I just joined a few more online billboards.
This means, besides my blog and website, I'm maintaining 12 other hubs on the Internet. If you're curious, here are all the links:
Joe's Amazon blog: http://www.amazon.com/gp/blog/A1EF5ODLYYMZIU/ref=cm_blog_dp_artist_blog
Joe on Facebook: www.facebook.com/people/JA_Konrath/679343992
Joe on CrimeSpace: http://crimespace.ning.com/profile/Konrath
Joe on Goodreads: http://www.goodreads.com/author/show/137270.J_A_Konrath
Joe on ITW: http://www.thrillerwriters.org/connect/JA%20Konrath/
Joe on LinkedIn: http://www.linkedin.com/in/JoeKonrath
Joe on MySpace: www.myspace.com/jakonrath
Joe on RedRoom: http://www.redroom.com/author/ja-konrath
Joe on Shelfari: http://www.shelfari.com/jakonrath
Joe on Squidoo: http://www.squidoo.com/jakonrath
Joe on Twitter: http://www.twitter.com/jakonrath
Joe on Wikipedia: http://en.wikipedia.org/wiki/J._A._Konrath
Some require more maintenance than others. MySpace, Facebook, and Twitter lead the pack, needing to be updated almost daily. Others, such as Goodreads, Shelfari, RedRoom, and Crimespace, are fine to check up on once a week. The resy are mostly sites I can visit once a month. Squidoo and Lijit can be set up to practically run themselves.
Of course, the more time you spend on each of these, the more effective it becomes as a billboard.
At this point, I'm fine with having a toehold in each of these communities. People join them looking for books, or friends, or just something to entertain or inform, and I've made it easy for them to find something that fits the bill: Me.
That's the first step. But to truly take advantage of Internet relationships, the next step involves time. Time to seek out people on these sites. Time to announce yourself on them. Time to respond to those who have contacted you.
But is it worthwhile?
As the world continues its race into a digital future, it is becoming more and more common to have relationships with people you never actually meet in real life. And unlike real life, these relationships often have less baggage and more leeway. You aren't required to do as much, give as much, or be as responsible with online friends as with real life friends.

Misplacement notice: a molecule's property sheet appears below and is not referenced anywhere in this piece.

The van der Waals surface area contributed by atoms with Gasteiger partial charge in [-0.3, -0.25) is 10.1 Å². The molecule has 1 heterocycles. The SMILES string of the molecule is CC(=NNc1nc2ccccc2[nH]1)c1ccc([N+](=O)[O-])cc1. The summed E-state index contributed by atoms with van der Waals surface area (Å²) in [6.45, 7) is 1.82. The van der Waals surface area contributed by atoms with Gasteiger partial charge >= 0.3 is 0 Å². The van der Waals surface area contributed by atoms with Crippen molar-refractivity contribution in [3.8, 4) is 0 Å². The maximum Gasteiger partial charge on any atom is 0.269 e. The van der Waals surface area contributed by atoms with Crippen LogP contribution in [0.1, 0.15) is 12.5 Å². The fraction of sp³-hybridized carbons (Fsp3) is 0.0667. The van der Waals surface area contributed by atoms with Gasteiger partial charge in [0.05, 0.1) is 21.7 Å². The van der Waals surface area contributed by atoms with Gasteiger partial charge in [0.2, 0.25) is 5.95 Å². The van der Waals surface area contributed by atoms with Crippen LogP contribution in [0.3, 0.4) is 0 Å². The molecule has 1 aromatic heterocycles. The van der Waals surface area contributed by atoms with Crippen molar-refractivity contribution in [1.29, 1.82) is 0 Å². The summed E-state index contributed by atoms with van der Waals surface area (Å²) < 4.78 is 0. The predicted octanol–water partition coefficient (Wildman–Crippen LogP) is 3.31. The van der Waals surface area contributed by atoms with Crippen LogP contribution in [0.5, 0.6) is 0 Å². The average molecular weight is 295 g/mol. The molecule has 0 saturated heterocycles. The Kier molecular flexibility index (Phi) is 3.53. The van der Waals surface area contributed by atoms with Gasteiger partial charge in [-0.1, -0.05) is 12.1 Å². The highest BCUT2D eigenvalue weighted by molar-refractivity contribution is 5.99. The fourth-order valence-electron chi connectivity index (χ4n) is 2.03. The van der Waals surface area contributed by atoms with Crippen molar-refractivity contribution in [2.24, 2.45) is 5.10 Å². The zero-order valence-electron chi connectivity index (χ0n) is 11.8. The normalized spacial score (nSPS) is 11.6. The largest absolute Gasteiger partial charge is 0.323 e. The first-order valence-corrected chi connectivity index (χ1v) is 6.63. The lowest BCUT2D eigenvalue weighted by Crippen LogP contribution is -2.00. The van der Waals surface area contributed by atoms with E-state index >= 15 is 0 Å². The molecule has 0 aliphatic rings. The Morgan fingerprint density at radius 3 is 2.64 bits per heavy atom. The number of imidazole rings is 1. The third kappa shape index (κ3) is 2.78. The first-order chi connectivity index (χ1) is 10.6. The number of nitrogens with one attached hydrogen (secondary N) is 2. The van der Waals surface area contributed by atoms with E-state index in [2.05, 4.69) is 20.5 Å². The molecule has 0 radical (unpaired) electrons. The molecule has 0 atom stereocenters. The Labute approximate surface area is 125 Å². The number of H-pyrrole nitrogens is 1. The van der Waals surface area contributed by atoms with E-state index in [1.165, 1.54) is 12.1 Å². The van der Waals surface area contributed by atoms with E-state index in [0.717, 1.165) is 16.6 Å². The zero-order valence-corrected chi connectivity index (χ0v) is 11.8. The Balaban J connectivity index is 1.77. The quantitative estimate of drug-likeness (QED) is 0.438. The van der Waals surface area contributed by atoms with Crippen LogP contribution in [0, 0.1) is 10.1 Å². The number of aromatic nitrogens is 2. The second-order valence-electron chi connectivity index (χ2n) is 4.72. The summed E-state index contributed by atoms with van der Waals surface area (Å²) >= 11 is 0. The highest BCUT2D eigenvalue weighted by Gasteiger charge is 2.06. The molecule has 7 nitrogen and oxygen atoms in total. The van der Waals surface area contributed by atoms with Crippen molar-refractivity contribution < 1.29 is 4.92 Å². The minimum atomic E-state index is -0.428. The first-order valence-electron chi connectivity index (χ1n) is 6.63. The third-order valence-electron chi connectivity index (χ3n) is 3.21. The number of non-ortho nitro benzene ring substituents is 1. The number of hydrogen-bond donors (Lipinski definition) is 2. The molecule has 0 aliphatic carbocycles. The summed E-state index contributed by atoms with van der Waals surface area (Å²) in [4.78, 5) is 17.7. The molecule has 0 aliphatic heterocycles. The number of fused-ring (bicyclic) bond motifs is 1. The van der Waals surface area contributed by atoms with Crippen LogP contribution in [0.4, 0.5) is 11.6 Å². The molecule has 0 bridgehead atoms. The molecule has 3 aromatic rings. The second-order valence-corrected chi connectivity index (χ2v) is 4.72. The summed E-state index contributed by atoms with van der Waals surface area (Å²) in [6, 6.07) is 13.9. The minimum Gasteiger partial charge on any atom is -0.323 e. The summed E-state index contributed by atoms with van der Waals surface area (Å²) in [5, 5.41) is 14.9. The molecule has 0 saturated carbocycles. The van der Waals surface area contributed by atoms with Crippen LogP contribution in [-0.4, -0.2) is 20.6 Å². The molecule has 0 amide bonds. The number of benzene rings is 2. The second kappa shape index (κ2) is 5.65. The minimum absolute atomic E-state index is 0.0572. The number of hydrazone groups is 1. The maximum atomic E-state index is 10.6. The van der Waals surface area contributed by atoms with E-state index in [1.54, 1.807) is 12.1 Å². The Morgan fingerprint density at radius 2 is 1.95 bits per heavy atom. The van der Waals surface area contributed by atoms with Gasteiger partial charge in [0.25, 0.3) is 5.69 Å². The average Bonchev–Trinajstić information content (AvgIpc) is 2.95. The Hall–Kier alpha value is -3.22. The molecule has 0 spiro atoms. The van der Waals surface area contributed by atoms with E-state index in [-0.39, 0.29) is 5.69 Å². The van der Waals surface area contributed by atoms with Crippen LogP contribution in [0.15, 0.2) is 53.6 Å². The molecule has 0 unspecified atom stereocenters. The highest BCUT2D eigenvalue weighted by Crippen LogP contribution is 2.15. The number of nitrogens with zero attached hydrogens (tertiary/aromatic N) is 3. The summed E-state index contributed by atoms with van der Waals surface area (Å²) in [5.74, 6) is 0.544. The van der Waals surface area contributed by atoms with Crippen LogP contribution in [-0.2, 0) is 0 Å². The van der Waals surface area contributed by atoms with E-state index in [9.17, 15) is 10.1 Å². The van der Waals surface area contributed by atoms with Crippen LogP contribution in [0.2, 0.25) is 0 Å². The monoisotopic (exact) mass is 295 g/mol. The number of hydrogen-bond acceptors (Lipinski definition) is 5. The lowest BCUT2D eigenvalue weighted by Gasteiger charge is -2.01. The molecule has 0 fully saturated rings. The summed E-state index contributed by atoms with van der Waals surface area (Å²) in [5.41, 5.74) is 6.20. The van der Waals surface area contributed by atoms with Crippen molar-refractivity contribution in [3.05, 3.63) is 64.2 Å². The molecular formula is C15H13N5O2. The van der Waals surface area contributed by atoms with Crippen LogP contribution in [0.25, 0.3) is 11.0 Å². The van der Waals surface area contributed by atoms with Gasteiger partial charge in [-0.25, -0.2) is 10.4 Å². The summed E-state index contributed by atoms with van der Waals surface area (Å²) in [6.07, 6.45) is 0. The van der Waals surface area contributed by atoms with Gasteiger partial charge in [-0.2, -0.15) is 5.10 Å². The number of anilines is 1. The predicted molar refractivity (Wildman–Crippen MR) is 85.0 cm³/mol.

And yet, your online friends can vastly outnumber your real life friends, and they can also be a gigantic feather in your self-promotion cap. They can help spread the word. They can buy your books.
I've mentioned many times that people are searching for two things on the Internet: Information and Entertainment. While a visual medium, the net is still all about words. You enter words into Google. You read words in response.
Who better to blaze a trail in this frontier than people skilled to use words?
Your words, in the form of communication and correspondence, are a very effective way to garner supporters online. Your words, when advising and entertaining, will help to keep these relationships going, and are also helping to build relationships with people who you don't even know exist.
The majority of folks who visit my blog and website and billboards are lurkers. They stop by. They read. And if they like what the read, they often buy my books. All without ever letting me know.
It's great to have cheerleaders, linking to you, mentioning you, corresponding with you. But it's also great to have a silent audience who doesn't ask for more than the time you've already given creating a blog or homepage or billboard.
So I don't mind maintaining these billboards. And as more social networking sites spring up and gain popularity, I'll go there as well. I want to be where the people are. I have information and entertainment to give them, but it is only useful to them if they know it exists.